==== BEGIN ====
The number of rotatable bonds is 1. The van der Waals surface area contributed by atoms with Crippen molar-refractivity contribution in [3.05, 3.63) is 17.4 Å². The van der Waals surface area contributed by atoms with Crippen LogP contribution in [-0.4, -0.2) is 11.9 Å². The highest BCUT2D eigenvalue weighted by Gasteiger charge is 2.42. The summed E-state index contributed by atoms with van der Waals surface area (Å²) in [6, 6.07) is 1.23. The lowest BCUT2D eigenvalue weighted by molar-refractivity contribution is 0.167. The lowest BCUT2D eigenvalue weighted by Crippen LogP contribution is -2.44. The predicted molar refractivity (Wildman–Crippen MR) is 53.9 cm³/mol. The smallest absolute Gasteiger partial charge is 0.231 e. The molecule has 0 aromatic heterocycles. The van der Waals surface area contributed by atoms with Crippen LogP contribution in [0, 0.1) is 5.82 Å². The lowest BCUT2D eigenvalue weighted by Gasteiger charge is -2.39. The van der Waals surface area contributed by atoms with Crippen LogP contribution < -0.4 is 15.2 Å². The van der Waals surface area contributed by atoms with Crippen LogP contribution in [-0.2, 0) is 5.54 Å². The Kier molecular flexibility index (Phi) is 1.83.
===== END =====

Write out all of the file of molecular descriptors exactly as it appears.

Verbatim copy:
The number of rotatable bonds is 1. The van der Waals surface area contributed by atoms with Crippen molar-refractivity contribution in [3.05, 3.63) is 17.4 Å². The van der Waals surface area contributed by atoms with Crippen LogP contribution in [-0.4, -0.2) is 11.9 Å². The highest BCUT2D eigenvalue weighted by Gasteiger charge is 2.42. The summed E-state index contributed by atoms with van der Waals surface area (Å²) in [6, 6.07) is 1.23. The lowest BCUT2D eigenvalue weighted by molar-refractivity contribution is 0.167. The lowest BCUT2D eigenvalue weighted by Crippen LogP contribution is -2.44. The predicted molar refractivity (Wildman–Crippen MR) is 53.9 cm³/mol. The smallest absolute Gasteiger partial charge is 0.231 e. The molecule has 0 aromatic heterocycles. The van der Waals surface area contributed by atoms with Crippen LogP contribution in [0, 0.1) is 5.82 Å². The lowest BCUT2D eigenvalue weighted by Gasteiger charge is -2.39. The van der Waals surface area contributed by atoms with Crippen LogP contribution < -0.4 is 15.2 Å². The van der Waals surface area contributed by atoms with Crippen LogP contribution in [-0.2, 0) is 5.54 Å². The Kier molecular flexibility index (Phi) is 1.83.